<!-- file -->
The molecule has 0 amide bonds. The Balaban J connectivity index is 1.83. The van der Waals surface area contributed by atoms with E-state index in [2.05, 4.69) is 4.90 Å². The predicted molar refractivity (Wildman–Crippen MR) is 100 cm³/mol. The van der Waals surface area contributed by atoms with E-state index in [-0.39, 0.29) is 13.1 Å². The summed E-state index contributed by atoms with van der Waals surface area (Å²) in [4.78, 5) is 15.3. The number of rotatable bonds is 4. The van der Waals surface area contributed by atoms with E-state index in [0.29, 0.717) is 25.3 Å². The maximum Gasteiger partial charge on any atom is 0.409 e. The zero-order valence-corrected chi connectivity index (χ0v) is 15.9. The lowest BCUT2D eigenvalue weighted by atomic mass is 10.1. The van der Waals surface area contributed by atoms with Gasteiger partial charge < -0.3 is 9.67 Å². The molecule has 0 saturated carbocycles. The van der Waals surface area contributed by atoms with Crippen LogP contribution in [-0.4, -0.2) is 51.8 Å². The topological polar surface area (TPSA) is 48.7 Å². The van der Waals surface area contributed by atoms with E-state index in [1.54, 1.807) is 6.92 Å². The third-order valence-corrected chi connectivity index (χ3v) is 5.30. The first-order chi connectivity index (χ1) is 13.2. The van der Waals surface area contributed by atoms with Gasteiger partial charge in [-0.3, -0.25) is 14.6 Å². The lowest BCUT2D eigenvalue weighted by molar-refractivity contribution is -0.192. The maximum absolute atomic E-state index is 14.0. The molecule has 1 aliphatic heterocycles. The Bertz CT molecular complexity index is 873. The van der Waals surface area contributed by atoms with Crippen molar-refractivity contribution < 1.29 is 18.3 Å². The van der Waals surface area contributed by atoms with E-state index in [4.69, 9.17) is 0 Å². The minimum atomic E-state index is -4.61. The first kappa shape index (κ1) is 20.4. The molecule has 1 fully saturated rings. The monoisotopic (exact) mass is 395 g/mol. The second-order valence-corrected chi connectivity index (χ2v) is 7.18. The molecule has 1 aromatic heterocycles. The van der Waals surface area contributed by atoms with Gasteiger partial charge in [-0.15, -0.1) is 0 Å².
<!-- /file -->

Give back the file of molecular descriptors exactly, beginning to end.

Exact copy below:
The molecule has 0 amide bonds. The Balaban J connectivity index is 1.83. The van der Waals surface area contributed by atoms with E-state index in [2.05, 4.69) is 4.90 Å². The predicted molar refractivity (Wildman–Crippen MR) is 100 cm³/mol. The van der Waals surface area contributed by atoms with E-state index in [-0.39, 0.29) is 13.1 Å². The summed E-state index contributed by atoms with van der Waals surface area (Å²) in [4.78, 5) is 15.3. The number of rotatable bonds is 4. The van der Waals surface area contributed by atoms with E-state index in [0.29, 0.717) is 25.3 Å². The maximum Gasteiger partial charge on any atom is 0.409 e. The zero-order valence-corrected chi connectivity index (χ0v) is 15.9. The lowest BCUT2D eigenvalue weighted by atomic mass is 10.1. The van der Waals surface area contributed by atoms with Gasteiger partial charge < -0.3 is 9.67 Å². The molecule has 0 saturated carbocycles. The van der Waals surface area contributed by atoms with Crippen LogP contribution in [-0.4, -0.2) is 51.8 Å². The topological polar surface area (TPSA) is 48.7 Å². The van der Waals surface area contributed by atoms with E-state index in [1.54, 1.807) is 6.92 Å². The third-order valence-corrected chi connectivity index (χ3v) is 5.30. The first-order chi connectivity index (χ1) is 13.2. The van der Waals surface area contributed by atoms with Gasteiger partial charge in [-0.3, -0.25) is 14.6 Å². The lowest BCUT2D eigenvalue weighted by molar-refractivity contribution is -0.192. The maximum absolute atomic E-state index is 14.0. The molecule has 1 aliphatic heterocycles. The Bertz CT molecular complexity index is 873. The van der Waals surface area contributed by atoms with Crippen molar-refractivity contribution < 1.29 is 18.3 Å². The van der Waals surface area contributed by atoms with E-state index in [4.69, 9.17) is 0 Å². The minimum atomic E-state index is -4.61. The first kappa shape index (κ1) is 20.4. The molecule has 1 fully saturated rings. The monoisotopic (exact) mass is 395 g/mol. The second-order valence-corrected chi connectivity index (χ2v) is 7.18. The molecule has 1 aromatic heterocycles. The van der Waals surface area contributed by atoms with Gasteiger partial charge in [-0.15, -0.1) is 0 Å².